In the United States, approximately 751,000 individuals applied for unemployment insurance for the week ending Oct. 31.
This marks a slight decline from the previous week’s report, when 758,000 applied for benefits. Initially, the weekly claims had been put at 751,000 by the U.S. Department of Labor put were revised to $758,000.
According to the Department of Labor, the four-week moving average for unemployment insurance was 787,000. This was a decrease of 4,000 from the previous week’s report, which estimated the average at 791,000.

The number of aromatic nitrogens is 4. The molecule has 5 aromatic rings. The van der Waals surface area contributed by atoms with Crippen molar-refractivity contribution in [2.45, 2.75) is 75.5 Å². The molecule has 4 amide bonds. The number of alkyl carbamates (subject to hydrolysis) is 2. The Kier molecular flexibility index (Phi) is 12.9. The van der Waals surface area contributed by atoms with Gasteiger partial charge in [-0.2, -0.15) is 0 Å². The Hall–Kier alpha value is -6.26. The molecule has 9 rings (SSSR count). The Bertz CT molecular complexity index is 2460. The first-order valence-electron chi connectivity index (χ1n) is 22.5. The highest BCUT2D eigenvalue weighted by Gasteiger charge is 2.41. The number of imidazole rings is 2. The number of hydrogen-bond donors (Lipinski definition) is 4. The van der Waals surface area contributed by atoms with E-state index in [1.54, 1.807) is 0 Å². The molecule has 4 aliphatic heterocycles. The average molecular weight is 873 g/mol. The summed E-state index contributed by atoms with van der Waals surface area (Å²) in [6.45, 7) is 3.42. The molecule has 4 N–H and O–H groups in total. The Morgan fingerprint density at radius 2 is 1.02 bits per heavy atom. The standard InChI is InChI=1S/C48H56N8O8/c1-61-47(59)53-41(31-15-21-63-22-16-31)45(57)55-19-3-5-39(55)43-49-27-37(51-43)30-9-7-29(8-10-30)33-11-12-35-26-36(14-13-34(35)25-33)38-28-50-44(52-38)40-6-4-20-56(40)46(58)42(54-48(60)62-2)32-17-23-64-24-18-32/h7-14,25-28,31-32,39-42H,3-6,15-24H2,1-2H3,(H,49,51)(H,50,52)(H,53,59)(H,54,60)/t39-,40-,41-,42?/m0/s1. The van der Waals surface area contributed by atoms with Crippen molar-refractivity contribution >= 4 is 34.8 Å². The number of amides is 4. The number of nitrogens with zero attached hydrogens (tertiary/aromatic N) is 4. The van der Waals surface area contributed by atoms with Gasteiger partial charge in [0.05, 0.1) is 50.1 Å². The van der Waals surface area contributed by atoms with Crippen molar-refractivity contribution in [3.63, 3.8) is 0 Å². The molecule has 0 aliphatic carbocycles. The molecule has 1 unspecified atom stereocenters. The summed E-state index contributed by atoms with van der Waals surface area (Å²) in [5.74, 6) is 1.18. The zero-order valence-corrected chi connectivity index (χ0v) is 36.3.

Employment is slowly picking up in the United States, although it has not reached pre-pandemic levels. In September, there were 661,000 non-farm jobs added to the economy. There were 1.37 million jobs added the previous month, in August.
The U.S. Bureau of Labor Statistics reported that the September unemployment rate was 7.9 percent. This is a substantial decrease from the nation’s peak at 14.7 percent in April; since that time, the unemployment rate has steadily declined by one to two percent per month.
However, the current unemployment rate is significantly higher than the pre-pandemic numbers. In March 2020, the rate was 4.4 percent; in February, it was 3.5 percent; and in January, it was 3.6 percent.
The last time the national unemployment rate reached the 10 percent level was in October 2009. Since that time, the unemployment rate has declined year-over-year before skyrocketing in April 2020.